Remember this 2015 pseudonymous essay in Vox, titled, “I’m a liberal professor, and my liberal students terrify me?” Last night I was at an event, and met a college professor. At some point in our conversation, he mentioned an incident in which he used a common word that upset a (white, female) student, who accused him formally of racism. It was a preposterous charge, and nothing came of it ultimately, but it had a chilling effect on the professor. He said that he now is not eager to get involved with mentoring, for example. If you limit your exposure to the students, you limit the opportunities they have to accuse you of racism, sexism, homophobia, or any of the other sins against the Holy Zeitgeist.

I told the professor that I try never to talk about anything controversial in personal company unless I’m sure that everyone around me already agrees with me. It’s not simply that I don’t want to get into it with a screaming SJW who wants to have it out with me at a cocktail party because I don’t share her view of some political issue. That’s part of it, but I am a public figure, and say lots of controversial things in this space. I try to leave work here on the blog, and not take it into private life. With me, it’s more the case that I don’t want to say something controversial that I wouldn’t say on the blog, and have someone overhear it, send it out on social media, and ruin me.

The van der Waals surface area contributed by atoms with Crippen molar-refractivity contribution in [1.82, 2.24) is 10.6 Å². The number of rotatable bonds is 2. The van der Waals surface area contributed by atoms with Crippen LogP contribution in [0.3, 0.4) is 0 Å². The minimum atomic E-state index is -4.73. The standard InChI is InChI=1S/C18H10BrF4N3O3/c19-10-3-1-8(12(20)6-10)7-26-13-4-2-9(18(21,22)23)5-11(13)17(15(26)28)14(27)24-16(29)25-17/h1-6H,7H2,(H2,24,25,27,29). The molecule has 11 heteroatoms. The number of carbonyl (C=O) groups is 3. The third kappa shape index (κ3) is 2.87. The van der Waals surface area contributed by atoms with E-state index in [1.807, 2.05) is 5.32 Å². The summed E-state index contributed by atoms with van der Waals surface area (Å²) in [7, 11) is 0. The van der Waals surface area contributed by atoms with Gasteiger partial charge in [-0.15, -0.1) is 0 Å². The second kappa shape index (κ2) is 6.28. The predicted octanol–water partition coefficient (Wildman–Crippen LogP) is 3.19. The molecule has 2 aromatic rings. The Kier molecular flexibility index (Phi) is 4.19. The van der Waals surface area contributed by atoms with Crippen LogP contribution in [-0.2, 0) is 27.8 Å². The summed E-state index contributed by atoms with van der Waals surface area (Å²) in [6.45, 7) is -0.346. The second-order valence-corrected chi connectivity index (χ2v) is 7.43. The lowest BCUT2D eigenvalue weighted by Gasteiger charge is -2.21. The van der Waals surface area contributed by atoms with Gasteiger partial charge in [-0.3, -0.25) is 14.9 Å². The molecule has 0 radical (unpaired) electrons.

I can’t think offhand what kind of remark that might be, but these days, who knows? The word the professor in last night’s conversation used was completely ordinary, and not used by him in a racial context. But in our emotivist world, the student felt that it was racist, so the professor had to face something he never should have had to face.

So now you have a professor who has to see students as potential destroyers of his career on spurious grounds. You have to go to cocktail parties and social gatherings being very conscious of what you say and don’t say, because some angry person might put it on social media. Everybody is potentially working for the secret police.

I’m not being as hyperbolic with that remark as you think. When I was in Hungary recently, my friend A. told me that her country still hadn’t recovered the social capital plundered by the communists. That is, Hungarians — like everyone living under communism — had to learn not to trust anybody. You truly didn’t know who was a secret police information. An ill-considered word could cost you your job. A thoughtless joke overheard by the wrong set of ears could land you in prison. We don’t have a totalitarian state here, but we are creating that kind of society.

David Brooks today laments the lack of racial integration in America.  He writes:

Everybody laments how divided America is, but how many of us are part of an organization that lets us meet once a week with others who are very different from ourselves?

The professor, who is white, said to me last night, “Everybody talks about how we need to have a conversation about race in this country, and we do. But who can afford to make themselves vulnerable?”

He’s right about that, and not just about race. You would have to be a fool in this environment to risk saying something that could get you tagged as a racist, sexist, homophobe, bigot, etc. — especially when the rules are constantly changing, and what defines bigotry is in the mind of the person whose feelings determine truth. It’s much safer to stay silent, and only speak to those you trust. This is simply reality.